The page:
Date & Time: Aug 28, 1939
Operator:
Registration:
L4217
Flight Phase:
Takeoff (climb)
Flight Type:
Training
Survivors:
Yes
Site:
City
Schedule:
Mildenhall - Mildenhall
Region:
Europe
Crew on board:
6
Crew fatalities:
0
Pax on board:
0
Pax fatalities:
0
Other fatalities:
0
Total fatalities:
0
Circumstances:
On 28AUG1939, the aircraft L4217 crashed at Beck Row on take off for practice Bombing and Gunnery Exercise Burned out. First take off attempt was aborted due to lack of power. On second attempt engines cut after point of no return, the aircraft cleared the boundary fence, then port wing struck a barn, then damaged another barn before demolishing the out houses of a pair of cottages and ended up sideways on to a stone wall alongside the main road to Mildenhall town with a wing blocking the road before the final impact Eric and Navigator P/O Hiller braced themselves against the main spar. As A/C stopped first reaction was to exit via astro hatch but this had jammed, training memories then led us to collect escape axe from fuselage mid section and use it to chop off the rear turret cupola. By this time the front of the aircraft was burning furiously & the smoke plus dust from the buildings made it difficult to see very much. When we did reach the tail the turret was already missing from contact with the wall so out we went. We found that and front gunner had escaped via damaged nose and rear gunner had been thrown out into a bed of nettles! The Captain was convinced that there was another crew man aboard looking in we saw what could be a person it turned out to be engine covers and we beat a hasty retreat via the rear end. It was quite a spectacle with petrol tanks and oxygen cylinders exploding plu the rattle of .303 ammunition exploding. We later found out that A/c Hedges a new arrival on squadron had missed the flight though n the detail. Aircraft Captain sustained a broken finger, Front gunner a Cut arm requiring stitches while we all sustained mild abrasions and were stiff for days the rear gunner also had nettle rash! The following day showed the engines lying in pools of now solidified metal. Nothing else remained of the aircraft forward of the centre section. On inspection we realized that navigator and I had climbed out over the back of rear gunners seat 3 times without thinking of lowering it! Cause of the engine problem was a petrol cock which should have been either fully up or fully down depending on whether using 100 octane or lower value fuel. Was not set for 100 octane required for take off thus engines were starved – this in turn caused a blow back which in turn caused the fire I lost my nerve for flying for some time after that.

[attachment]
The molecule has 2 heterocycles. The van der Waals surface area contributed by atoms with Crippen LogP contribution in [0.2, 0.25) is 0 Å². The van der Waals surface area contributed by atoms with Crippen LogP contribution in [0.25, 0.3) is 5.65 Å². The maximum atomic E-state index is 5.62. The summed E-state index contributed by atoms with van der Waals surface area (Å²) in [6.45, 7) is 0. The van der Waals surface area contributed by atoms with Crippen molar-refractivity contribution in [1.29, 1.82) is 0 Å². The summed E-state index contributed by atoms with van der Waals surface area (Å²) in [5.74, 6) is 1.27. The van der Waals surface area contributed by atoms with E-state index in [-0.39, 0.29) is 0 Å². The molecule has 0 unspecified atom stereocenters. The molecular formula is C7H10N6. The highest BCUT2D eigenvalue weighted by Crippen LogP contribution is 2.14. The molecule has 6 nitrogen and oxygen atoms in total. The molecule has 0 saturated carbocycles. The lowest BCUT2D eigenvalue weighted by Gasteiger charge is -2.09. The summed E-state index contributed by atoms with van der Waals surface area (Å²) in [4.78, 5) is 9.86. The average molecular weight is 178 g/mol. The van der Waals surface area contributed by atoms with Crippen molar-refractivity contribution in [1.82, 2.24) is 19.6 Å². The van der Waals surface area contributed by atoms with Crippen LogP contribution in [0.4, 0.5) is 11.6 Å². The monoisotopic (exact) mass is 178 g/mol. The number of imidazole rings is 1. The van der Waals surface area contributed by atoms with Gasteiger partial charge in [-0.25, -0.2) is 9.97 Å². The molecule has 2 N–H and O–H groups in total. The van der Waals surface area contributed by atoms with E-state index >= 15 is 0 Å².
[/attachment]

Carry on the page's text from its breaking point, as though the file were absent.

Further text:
Thanks to Peter Cannings for his testimony and full report. His cousin F/Lt Eric F. H. Cannings was on board.